Wandering Thoughts

I heard Mussorgsky’s Pictures at an Exhibition last night, and a convoluted trail of thoughts led me to Baba Yaga,  Jack and Jill magazine, Lloyd Alexander, and the first time I tried to buy a book by myself.

My mother subscribed to Jack and Jill magazine for me when I was a child in the 1960’s.  I was fascinated by the stories in the magazine about Baba Yaga, the Russian witch who flew around in a mortar and pestle, and who lived in a hut on chicken legs. Mussorgsky portrays the witch sailing fiendishly through the air in her mortar, and  the hut walking around just like I imagine such a hut to walk.

There was no book store in my home town, and Sioux Falls didn’t get one until I was a teenager.  My mom always let me buy books at school from Scholastic, Services and I took out as many books as I was allowed  from the public and school libraries.  I discovered a wonderful book series by Lloyd Alexander called The Prydain Chronicles one summer in the public library when I was in Grade 4. The stories are based on Welsh myth, and I was disappointed to find that the library was missing one book in the series.  The librarian told  me that she had no intention purchasing  it, either.  Without telling my mom, I found the name and address of the publisher (Holt, Rinehart, and Winston) from inside one of the books in the series that the library had, hand wrote a letter in my horrible handwriting asking about the price of the book, addressed and stamped the envelope, and mailed it off.  A couple of weeks later I received a very nice reply kindly letting me know the price, which was more money than I had at the time, and thanking me for my inquiry.  I dropped my search, and finally found the missing book a couple of years later in the book store that opened up in the first mall in Sioux Falls.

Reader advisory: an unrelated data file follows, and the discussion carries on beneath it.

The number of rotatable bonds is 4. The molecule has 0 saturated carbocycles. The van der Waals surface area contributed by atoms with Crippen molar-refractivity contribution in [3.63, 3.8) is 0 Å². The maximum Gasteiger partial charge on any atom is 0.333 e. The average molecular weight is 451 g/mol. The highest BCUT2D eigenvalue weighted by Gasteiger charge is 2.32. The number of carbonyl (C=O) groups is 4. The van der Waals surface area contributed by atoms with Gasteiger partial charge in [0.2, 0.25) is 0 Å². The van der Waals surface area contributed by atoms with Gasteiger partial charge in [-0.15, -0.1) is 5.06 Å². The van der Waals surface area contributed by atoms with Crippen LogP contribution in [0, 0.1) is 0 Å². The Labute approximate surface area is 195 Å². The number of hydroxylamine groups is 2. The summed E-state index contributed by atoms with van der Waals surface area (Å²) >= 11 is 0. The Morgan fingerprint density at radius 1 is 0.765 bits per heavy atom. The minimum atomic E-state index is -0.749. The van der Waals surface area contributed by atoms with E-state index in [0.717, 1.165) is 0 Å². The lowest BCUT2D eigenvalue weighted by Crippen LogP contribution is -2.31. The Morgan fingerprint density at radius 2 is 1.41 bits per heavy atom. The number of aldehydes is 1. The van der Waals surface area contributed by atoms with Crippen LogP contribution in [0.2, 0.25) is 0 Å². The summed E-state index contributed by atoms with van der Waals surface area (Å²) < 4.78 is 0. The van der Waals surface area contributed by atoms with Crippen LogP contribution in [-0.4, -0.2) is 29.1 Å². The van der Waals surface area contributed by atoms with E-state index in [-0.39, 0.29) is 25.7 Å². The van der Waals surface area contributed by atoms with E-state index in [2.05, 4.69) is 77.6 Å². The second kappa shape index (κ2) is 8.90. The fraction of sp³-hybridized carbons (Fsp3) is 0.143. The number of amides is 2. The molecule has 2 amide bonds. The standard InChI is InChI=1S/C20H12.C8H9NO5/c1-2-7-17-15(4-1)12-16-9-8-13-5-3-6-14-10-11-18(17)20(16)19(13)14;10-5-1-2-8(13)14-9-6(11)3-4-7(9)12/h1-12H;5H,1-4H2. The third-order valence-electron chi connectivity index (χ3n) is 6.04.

My love for Jack and Jill magazine prompted me to subscribe to it as well as Cricket magazine  for my son and daughter. We found Baba Yaga stories in Cricket, too.  Imagine my delight when I saw that Lloyd Alexander was one of the editors of Cricket. Both children loved The Prydain Chronicles, as well as other stories by Lloyd Alexander. Funny where listening to Mussorgsky will take you.

What magazines did your family subscribe to?

52 thoughts on “Wandering Thoughts”

  1. Rise and Shine Baboons!

    McCalls (paper dolls in it!)
    Life –photos
    Good Housekeeping
    Highlights for kids (I loved the feature “find the hidden objects”
    Ranger Rick

    I just loved getting magazines as a child.

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        1. Mussgorgsky was a 19th century Russian composer whe wrote a piece called Pictures at an Exhibition after seeing an exhibit of paintings. Each section of the piece corresponds to a painting in the exhibit.

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  2. i didn’t know about your witch in a mortar and pestle but mussorgsky and pictures at an exhibition has been a fave for years

    my house is magaxine free today as far as subscription goes but growing up was magazine heavy

    life, look, time, newsweek, sports illustrated, vogue, harpers, mccall national geographic, mad,architectural digest, psychology today, scientific america, art news, new yorker and many foodie mags were on the coffee table in stacks st my moms house as i grew up i realized as a young man that 12 dollars a year could bring hugh hefners bunny of the month to my testerone filled mailbox as well as the wholesome stuff i subscribed to . often 15-20 mags a month
    i am a esquire and harpers bizarre fan these days but in reality online exposure takes care of 99% of my magazine curiosity
    krista tippets on being site with blog and side bar stuff compliment her weekly podcast/ radio show
    brain pickings and other regular tweaks keep me synapsing away

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    1. Next time you listen to Pictures, pay attention to the music just before the Great Gate of Kiev. Baba Yaga and the hut on chicken legs are just before the Great Gate, which is at the very end.

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      1. I believe that Anna and I have both taught Mussorgsky’s Pictures at an Exhibition in the Minneapolis kids art program. When I taught it I was doing third grade and the teacher wasn’t in the room for about 5 minutes so I actually let the kids get up from their chairs and desks and kind of stomp around and pretend to be the Hut on chickens legs. It was hysterical!